One of the key aspects of linguistic and cultural immersion is living with a host family. You hear the language even when you’re at home, and you get to learn more about their cultural practices and beliefs as you interact with them. My host mom loves to share her thoughts, and I decided to ask her a question every now and then—when I had the time to listen—about the Chilean perspective on various topics. I asked about therapy, prisons, healthcare, insurance, and other similarly important issues. The other day, we discussed Pinochet.
We had been lightly discussing downtown Santiago. Salvador Allende and socialism came into the conversation, as they tend to, and then it took a turn I wasn’t expecting.
“My family and I never had a problem with Pinochet.”
I’ve lived with this woman for a while now and thought I knew most of her political stances and general dislikes, but this comment threw me for a loop. Her daughter had a wedding party in Pinochet’s mansion, so I knew they weren’t anti-Pinochet, but her son is socialist so I didn’t think she could be a Pinochetista (supporter of Pinochet). She lived through the dictatorship and was in second, third, and fourth grade under Allende. Curfews, military checkpoints, and scary interactions with the authorities while trying to go on dates while Pinochet was in power were a part of this same conversation. Months later we were talking about her relationship, and she said that she had to marry her then-fiance and move into her mother-in-law’s house—at that point it was an issue of safety.
Many Chileans will say they don’t feel strongly about Pinochet or socialism and later reveal just how strong ‘not feeling strongly’ can be. Last semester, I visited the Villa Grimaldi, which is a very important site from the time of the dictatorship (I wrote a blog about it—go check it out!). After the trip, we were tasked with asking our host families for their thoughts. One of the students recounted how their host mom scoffed and talked about the events that transpired at the Villa being ‘alleged’ and ‘not really the truth’. Our professor told us that many people who support the dictatorship say similar things.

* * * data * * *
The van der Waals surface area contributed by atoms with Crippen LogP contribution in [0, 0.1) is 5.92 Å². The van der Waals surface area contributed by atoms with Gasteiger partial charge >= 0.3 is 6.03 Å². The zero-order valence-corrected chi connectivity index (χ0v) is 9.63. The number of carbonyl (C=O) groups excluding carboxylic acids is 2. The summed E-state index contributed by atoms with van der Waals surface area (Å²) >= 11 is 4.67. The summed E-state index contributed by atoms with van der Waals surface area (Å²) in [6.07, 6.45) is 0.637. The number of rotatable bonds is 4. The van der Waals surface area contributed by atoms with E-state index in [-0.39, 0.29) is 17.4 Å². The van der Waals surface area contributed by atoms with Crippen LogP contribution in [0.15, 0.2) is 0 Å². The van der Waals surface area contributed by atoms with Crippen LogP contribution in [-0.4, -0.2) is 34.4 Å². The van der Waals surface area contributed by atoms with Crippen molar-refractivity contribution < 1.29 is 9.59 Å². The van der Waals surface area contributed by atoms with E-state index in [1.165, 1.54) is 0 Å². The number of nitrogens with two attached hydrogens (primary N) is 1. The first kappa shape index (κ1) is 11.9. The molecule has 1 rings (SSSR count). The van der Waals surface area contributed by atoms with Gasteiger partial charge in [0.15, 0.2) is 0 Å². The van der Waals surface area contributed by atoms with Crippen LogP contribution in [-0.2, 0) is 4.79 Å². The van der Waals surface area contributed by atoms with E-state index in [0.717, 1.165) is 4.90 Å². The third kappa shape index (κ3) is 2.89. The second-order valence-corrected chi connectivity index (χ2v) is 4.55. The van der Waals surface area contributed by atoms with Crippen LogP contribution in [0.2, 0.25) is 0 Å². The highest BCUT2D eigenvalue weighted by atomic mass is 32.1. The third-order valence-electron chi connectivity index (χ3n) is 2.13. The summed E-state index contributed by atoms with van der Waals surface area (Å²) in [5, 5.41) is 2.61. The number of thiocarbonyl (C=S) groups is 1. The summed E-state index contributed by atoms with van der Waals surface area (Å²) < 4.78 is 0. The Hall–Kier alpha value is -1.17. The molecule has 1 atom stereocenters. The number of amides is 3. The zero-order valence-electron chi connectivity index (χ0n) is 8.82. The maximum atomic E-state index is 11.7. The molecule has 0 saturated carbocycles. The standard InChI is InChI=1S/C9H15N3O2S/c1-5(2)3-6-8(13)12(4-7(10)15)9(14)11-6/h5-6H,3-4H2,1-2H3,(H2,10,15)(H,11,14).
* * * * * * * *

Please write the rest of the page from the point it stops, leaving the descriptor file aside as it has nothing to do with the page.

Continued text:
My host mom shared that while she didn’t feel unsafe during those seventeen years, she’s aware that thousands of people did not feel the same.
She told me some conspiracy theories she’d heard, of people smuggling guns in and killing military officers. She acknowledged that thousands were killed, and was clear that she’s not a Pinochetista. The point she was going for was that some of the socialists being targeted weren’t innocent. I replied that the most important point to make is that most were, and that the skewed power dynamic made their lack of ‘innocence’ largely irrelevant.
Villa Grimaldi was a place created to punish socialists and their loved ones. Physical and psychological torture were utilized to stamp out these beliefs. No one deserves that.
The conversation was difficult. I didn’t go through this experience, and I don’t live the direct aftermath every single day. My host mom was lucky enough to not know anyone killed, but I’ve met other Chileans who aren’t a part of that lucky group. Ethics are brought in, and political nuances that even the most dedicated of scholars have trouble grasping are rampant.
The most important conclusion to reach is that even if you weren’t directly affected, it doesn't mean it didn’t happen. Eventually my host mom reached that conclusion on her own.
I suppose the point of this blog is that these conversations may be a bit confusing or uncomfortable, but they're also very valuable and important. I have learned so much from asking these questions, and even when I don't ask a question, she's happy to talk about how low her pension is or how she voted during the election. Talking about these things helps me learn more about Chile, and while many times I take her words with a grain of salt, I am always intrigued to see how she'll answer.
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My name is Maggie and I'm from Chicago, Illinois (one of the best cities in the States in my completely unbiased opinion). I'm left-handed, could watch Encanto every day, and I am a huge fan of the singer-songwriter Mitski. I study Public Policy at the University of Illinois in Chicago and am excited to learn more about Santiago. I hope to find a community away from the one I have at home and make Santiago my own.